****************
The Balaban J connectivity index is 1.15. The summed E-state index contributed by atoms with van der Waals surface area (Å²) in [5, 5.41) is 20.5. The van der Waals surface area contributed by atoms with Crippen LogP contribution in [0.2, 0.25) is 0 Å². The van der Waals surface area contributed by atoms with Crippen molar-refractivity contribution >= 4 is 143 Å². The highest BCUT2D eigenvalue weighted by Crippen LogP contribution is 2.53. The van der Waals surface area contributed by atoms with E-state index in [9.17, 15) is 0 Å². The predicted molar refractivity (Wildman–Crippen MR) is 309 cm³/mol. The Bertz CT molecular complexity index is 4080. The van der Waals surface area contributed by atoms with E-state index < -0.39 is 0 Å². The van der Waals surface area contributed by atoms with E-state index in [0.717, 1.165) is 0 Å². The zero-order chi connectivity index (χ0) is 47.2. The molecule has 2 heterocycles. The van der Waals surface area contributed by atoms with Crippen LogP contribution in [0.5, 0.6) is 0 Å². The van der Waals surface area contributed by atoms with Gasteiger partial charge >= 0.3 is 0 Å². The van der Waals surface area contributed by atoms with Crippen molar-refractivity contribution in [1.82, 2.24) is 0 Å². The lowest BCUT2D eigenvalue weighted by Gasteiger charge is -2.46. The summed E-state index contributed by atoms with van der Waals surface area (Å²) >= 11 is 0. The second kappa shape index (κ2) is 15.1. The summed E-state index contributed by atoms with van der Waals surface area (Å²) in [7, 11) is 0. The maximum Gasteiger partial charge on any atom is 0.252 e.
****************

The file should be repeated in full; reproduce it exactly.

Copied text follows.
The Balaban J connectivity index is 1.15. The summed E-state index contributed by atoms with van der Waals surface area (Å²) in [5, 5.41) is 20.5. The van der Waals surface area contributed by atoms with Crippen LogP contribution in [0.2, 0.25) is 0 Å². The van der Waals surface area contributed by atoms with Crippen molar-refractivity contribution >= 4 is 143 Å². The highest BCUT2D eigenvalue weighted by Crippen LogP contribution is 2.53. The van der Waals surface area contributed by atoms with E-state index in [9.17, 15) is 0 Å². The predicted molar refractivity (Wildman–Crippen MR) is 309 cm³/mol. The Bertz CT molecular complexity index is 4080. The van der Waals surface area contributed by atoms with E-state index < -0.39 is 0 Å². The van der Waals surface area contributed by atoms with E-state index in [0.717, 1.165) is 0 Å². The zero-order chi connectivity index (χ0) is 47.2. The molecule has 2 heterocycles. The van der Waals surface area contributed by atoms with Crippen LogP contribution in [0.5, 0.6) is 0 Å². The van der Waals surface area contributed by atoms with Gasteiger partial charge >= 0.3 is 0 Å². The van der Waals surface area contributed by atoms with Crippen molar-refractivity contribution in [1.82, 2.24) is 0 Å². The lowest BCUT2D eigenvalue weighted by Gasteiger charge is -2.46. The summed E-state index contributed by atoms with van der Waals surface area (Å²) >= 11 is 0. The second kappa shape index (κ2) is 15.1. The summed E-state index contributed by atoms with van der Waals surface area (Å²) in [7, 11) is 0. The maximum Gasteiger partial charge on any atom is 0.252 e.